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Age of the Arthouse Blockbuster

Cinema takes a new form every decade or so. We've witnessed the age of the crime drama, spy and action thriller, a sci-fi surge and even the rise of the romantic comedy in the early 2000s. Now we're finally here again, at the edge of an era, awaiting cinema to make the transformation that will dictate the next couple of years of what type of content in media we consume for our ever demanding crave for escapism. I predict this era to be the "age of the arthouse blockbuster", but are movie-goers willing to aid this anomalous take on big screen storytelling?


A blockbuster as we might all know by now is a film that is both a domestic and global box office hit. Though, what I've personally deducted from the evolution of the definition of this term is that the film doesn't necessarily have to be a monetary hit, and instead now depends on its scale and budget, refraining from solely weighing the film by its economic returns. The films are often generic and often shallow means of escapism. The term “blockbuster” also heavily relies on the cultural impact the film has months and years after its initial release. Did it cause waves? Is it a worldwide sensation?

An arthouse film often weighs in on the world and conducts a human study. These are films that investigate the world around us, our values and worldviews, and everything else between the white spaces and often offer commentary on our state of affairs. These films are usually made on a much lower budget than a blockbuster, and are often shot using natural measures. Films such as The Tree of Life, Chunking Express, Dog Tooth, Wild Strawberries, etc. are great examples of arthouse.

In recent years we've gotten to witness these two genres having a slowburn merge that could've not been previously predicted, easily anyway, prior to Christopher Nolan's prolific Inception. Nobody could've imagined that a film with so much on its mind—heavy themes, complex and non-linear storytelling—could spark the interest of so many general audiences.

Of course, it could be argued that Nolan's success with this film was aided by the exceptional work he did adapting Batman for screen to subsequently gain a large following for it. But even with that fact, it is a momentous feat to have gotten the attention of so many general fans and to have lived up to it. Inception in many ways could be considered the nexus of the Arthouse Blockbuster when measuring how it has impacted the notable change in the manner in which general audiences consume films from there forth. They became more open-minded for anything that wasn't action adjacent or fixated. That's of course until the Age of the Superheroes (which is a topic for another day, that I will cover soon, in detail).

The Arthouse Blockbuster fuse slowly came into effect through the following films; Blade Runner: 2049, Arrival, Children of Men, Gravity, Dunkirk, Madmax: Fury Road, the upcoming Army of the Dead, Godzilla: King of the Monsters, and Denis Villeneuve's long-awaited Dune—as well as a few others both classic or upcoming.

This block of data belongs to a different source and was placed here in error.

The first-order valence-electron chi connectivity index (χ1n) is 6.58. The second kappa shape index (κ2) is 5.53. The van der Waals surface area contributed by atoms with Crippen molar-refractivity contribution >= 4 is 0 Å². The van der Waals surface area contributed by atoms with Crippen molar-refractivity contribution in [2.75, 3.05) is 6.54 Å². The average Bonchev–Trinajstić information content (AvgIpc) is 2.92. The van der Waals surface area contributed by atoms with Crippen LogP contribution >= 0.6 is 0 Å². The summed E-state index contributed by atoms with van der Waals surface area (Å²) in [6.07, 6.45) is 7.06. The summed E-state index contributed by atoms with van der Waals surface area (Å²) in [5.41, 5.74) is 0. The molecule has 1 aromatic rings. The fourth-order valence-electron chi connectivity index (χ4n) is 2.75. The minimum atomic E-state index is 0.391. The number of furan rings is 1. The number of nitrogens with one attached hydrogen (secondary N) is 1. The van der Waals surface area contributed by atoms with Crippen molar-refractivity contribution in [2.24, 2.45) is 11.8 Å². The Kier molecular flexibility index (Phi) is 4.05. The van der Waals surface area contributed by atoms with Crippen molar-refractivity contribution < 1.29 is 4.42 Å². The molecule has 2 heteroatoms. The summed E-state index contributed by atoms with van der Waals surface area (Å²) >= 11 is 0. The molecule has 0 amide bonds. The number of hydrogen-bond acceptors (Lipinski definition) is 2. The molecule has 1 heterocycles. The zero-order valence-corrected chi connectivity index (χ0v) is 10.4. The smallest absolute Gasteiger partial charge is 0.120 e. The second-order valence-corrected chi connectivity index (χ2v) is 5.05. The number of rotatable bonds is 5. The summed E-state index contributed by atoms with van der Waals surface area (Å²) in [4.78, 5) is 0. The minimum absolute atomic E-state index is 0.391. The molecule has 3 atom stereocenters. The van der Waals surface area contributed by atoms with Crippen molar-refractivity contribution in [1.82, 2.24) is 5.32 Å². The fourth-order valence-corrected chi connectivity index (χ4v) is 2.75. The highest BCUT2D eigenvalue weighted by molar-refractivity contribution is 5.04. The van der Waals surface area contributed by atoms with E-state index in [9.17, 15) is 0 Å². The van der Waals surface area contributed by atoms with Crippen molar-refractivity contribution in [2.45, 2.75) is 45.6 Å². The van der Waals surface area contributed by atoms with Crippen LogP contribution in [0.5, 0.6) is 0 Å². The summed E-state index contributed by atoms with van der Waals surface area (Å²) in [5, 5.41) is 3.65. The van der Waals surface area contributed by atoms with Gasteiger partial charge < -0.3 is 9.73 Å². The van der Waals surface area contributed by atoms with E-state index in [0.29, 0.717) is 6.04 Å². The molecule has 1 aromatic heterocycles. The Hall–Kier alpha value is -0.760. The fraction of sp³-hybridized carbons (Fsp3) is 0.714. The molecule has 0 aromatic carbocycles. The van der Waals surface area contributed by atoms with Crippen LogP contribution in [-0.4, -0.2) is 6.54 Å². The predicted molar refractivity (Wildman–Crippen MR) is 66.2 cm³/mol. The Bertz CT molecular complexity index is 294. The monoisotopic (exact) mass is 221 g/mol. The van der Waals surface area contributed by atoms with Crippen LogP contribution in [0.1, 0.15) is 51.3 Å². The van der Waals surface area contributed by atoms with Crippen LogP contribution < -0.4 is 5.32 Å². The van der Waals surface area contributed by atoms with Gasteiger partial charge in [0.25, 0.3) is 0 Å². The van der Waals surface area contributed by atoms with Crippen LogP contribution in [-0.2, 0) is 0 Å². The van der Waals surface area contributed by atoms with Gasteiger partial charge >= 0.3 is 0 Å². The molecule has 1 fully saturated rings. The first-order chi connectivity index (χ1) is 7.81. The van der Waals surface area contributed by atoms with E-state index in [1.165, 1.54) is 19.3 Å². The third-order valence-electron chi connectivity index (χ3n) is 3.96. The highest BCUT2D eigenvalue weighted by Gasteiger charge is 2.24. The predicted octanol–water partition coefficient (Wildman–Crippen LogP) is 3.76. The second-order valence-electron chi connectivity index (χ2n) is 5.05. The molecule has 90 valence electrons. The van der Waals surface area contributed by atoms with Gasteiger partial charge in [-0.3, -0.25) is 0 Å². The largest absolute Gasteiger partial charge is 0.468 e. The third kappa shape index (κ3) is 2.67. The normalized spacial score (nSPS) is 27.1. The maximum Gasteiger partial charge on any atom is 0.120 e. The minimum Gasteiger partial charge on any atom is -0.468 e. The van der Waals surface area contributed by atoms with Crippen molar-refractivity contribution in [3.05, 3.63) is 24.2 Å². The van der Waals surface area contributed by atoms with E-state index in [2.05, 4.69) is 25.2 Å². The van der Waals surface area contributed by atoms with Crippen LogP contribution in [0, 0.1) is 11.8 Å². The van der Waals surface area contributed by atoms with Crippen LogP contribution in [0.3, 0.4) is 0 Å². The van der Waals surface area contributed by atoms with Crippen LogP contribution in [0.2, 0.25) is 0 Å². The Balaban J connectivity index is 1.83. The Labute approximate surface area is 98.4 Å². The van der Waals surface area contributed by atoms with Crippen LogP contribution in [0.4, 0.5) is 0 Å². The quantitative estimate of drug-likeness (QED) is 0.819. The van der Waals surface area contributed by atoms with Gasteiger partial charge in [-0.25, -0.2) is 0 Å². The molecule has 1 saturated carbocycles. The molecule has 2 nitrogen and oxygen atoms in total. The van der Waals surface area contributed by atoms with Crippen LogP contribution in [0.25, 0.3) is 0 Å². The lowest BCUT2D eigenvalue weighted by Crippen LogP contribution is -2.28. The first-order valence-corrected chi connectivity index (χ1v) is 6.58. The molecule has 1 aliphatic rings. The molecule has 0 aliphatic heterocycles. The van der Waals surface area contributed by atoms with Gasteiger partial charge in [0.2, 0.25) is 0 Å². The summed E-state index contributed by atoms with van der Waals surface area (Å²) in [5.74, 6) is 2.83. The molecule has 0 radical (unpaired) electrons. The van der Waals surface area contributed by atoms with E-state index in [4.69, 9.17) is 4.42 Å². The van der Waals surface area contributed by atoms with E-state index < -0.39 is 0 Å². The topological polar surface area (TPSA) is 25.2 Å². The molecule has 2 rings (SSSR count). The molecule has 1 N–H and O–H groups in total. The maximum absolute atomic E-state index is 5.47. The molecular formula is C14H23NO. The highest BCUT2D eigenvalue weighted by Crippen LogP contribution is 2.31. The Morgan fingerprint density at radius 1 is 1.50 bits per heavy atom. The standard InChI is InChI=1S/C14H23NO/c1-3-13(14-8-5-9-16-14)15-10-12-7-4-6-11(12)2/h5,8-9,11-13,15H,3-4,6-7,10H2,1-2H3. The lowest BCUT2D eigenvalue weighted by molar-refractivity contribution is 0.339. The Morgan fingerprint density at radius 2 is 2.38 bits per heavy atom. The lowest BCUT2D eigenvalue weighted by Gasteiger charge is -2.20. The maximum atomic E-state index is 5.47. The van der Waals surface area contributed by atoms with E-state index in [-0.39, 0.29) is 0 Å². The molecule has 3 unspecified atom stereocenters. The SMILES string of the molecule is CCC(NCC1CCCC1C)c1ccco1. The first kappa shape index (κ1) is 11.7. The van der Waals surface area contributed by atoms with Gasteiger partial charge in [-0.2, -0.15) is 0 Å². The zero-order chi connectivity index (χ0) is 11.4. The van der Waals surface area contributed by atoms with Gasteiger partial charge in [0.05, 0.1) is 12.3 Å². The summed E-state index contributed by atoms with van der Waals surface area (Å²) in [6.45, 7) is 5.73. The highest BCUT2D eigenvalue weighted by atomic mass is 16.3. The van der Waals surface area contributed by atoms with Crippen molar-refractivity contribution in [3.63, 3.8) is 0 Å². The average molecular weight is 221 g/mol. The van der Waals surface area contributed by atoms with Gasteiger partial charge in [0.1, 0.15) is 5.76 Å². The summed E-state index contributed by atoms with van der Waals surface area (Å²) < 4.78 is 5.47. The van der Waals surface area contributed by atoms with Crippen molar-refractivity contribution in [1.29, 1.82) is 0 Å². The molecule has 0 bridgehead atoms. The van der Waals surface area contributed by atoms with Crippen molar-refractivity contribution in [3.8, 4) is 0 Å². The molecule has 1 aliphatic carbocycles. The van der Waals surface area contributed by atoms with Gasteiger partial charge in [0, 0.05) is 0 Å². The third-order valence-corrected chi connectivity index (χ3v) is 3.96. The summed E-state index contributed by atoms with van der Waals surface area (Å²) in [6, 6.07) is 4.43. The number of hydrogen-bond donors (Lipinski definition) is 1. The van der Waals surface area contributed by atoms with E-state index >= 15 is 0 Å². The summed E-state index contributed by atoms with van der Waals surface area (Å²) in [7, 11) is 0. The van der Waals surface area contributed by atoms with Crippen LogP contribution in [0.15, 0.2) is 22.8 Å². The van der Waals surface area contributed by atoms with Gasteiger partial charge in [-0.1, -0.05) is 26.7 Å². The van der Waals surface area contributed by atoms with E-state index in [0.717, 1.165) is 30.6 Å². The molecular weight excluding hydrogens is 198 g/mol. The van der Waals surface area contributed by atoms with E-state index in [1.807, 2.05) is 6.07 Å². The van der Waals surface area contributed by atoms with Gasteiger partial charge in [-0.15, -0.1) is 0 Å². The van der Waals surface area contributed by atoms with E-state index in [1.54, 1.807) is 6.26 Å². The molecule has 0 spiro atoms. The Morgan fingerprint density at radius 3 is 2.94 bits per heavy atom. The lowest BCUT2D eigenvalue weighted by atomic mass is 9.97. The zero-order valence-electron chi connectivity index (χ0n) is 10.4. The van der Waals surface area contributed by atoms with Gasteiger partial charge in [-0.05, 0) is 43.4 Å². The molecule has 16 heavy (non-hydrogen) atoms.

Lately, the only way to get an overwhelming amount of people out of the house to the cinema on a Friday night seems to be if you have a superhero extravaganza to show. Especially if that hero belongs to the comic book movie giant Disney/Marvel. But of course every once in a while you get the Nolan film (Dunkirk) that will spark interest solely from the name at the helm, which is what I believe will happen with the upcoming Villeneuve film (Dune).

The Age of the Arthouse Blockbuster is quietly in full effect and audiences are responsible for the proliferation thereof if and when more directors and studios feel confident enough to take the leap to make more of such movies. These films might not be cashing in the same as superhero movies at the moment, but the emergence is wildly apparent when you go looking. Take a moment to also consider that even our now widely beloved superheroes began on a slippery slope before they got to where they are currently; being able to break a billion during their cinematic circuit. This is something that would've gotten you laughed at had you predicted it back when the Iron Mans and Wolverines were still finding their feet.

The truth is people want to see more of this arthouse/blockbuster merge, but for as long as we only get out of the house only to go watch superhero epics without any compromise, studios will take fewer risks to make these films. And it's not because these films aren't good—trust me everyone who took the time and “risk” to go watch films like Blade Runner: 2049 and Arrival at the cinema actually have nothing but praise for these films. So I challenge us as the audience, when we have the monetary means to, to get out there and support these films that offer more than ass-whippings, cool superpower presentations and things that go boom.

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